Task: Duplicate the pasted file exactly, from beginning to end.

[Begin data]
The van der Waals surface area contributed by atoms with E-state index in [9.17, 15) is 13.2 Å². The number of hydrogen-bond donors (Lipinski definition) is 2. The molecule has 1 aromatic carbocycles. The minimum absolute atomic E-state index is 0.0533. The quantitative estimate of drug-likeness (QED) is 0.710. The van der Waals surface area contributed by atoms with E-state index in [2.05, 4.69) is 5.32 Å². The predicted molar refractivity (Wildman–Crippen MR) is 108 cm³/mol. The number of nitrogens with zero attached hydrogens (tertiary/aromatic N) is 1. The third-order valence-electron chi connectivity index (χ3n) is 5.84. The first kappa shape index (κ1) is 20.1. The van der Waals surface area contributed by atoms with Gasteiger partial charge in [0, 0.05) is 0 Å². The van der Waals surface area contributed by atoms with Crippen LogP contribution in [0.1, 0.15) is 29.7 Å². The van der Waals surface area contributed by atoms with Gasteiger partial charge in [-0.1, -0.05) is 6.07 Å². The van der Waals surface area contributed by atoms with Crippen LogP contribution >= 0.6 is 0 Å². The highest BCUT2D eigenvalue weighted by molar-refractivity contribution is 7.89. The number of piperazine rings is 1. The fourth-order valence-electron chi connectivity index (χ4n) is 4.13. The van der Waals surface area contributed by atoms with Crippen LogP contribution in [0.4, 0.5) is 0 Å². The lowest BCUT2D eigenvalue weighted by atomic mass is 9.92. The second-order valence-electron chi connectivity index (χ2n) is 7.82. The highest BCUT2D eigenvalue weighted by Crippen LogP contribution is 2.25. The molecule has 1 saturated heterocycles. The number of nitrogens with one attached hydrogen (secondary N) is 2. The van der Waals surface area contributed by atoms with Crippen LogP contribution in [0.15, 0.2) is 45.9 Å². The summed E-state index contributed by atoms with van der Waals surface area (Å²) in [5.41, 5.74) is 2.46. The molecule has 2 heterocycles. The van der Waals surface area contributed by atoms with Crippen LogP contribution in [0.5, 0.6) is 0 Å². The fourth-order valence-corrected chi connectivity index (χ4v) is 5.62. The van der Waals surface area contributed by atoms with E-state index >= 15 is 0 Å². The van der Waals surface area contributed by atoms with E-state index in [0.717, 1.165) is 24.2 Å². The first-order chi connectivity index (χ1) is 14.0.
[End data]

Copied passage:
The van der Waals surface area contributed by atoms with E-state index in [9.17, 15) is 13.2 Å². The number of hydrogen-bond donors (Lipinski definition) is 2. The molecule has 1 aromatic carbocycles. The minimum absolute atomic E-state index is 0.0533. The quantitative estimate of drug-likeness (QED) is 0.710. The van der Waals surface area contributed by atoms with E-state index in [2.05, 4.69) is 5.32 Å². The predicted molar refractivity (Wildman–Crippen MR) is 108 cm³/mol. The number of nitrogens with zero attached hydrogens (tertiary/aromatic N) is 1. The third-order valence-electron chi connectivity index (χ3n) is 5.84. The first kappa shape index (κ1) is 20.1. The van der Waals surface area contributed by atoms with Gasteiger partial charge in [0, 0.05) is 0 Å². The van der Waals surface area contributed by atoms with Crippen LogP contribution in [0.1, 0.15) is 29.7 Å². The van der Waals surface area contributed by atoms with Gasteiger partial charge in [-0.1, -0.05) is 6.07 Å². The van der Waals surface area contributed by atoms with Crippen LogP contribution >= 0.6 is 0 Å². The highest BCUT2D eigenvalue weighted by molar-refractivity contribution is 7.89. The number of piperazine rings is 1. The fourth-order valence-electron chi connectivity index (χ4n) is 4.13. The van der Waals surface area contributed by atoms with Crippen LogP contribution in [0.4, 0.5) is 0 Å². The lowest BCUT2D eigenvalue weighted by atomic mass is 9.92. The second-order valence-electron chi connectivity index (χ2n) is 7.82. The highest BCUT2D eigenvalue weighted by Crippen LogP contribution is 2.25. The molecule has 1 saturated heterocycles. The number of nitrogens with one attached hydrogen (secondary N) is 2. The van der Waals surface area contributed by atoms with Crippen LogP contribution in [0.15, 0.2) is 45.9 Å². The summed E-state index contributed by atoms with van der Waals surface area (Å²) in [5.41, 5.74) is 2.46. The molecule has 2 heterocycles. The van der Waals surface area contributed by atoms with Crippen LogP contribution in [0.5, 0.6) is 0 Å². The fourth-order valence-corrected chi connectivity index (χ4v) is 5.62. The van der Waals surface area contributed by atoms with E-state index >= 15 is 0 Å². The van der Waals surface area contributed by atoms with E-state index in [0.717, 1.165) is 24.2 Å². The first-order chi connectivity index (χ1) is 14.0.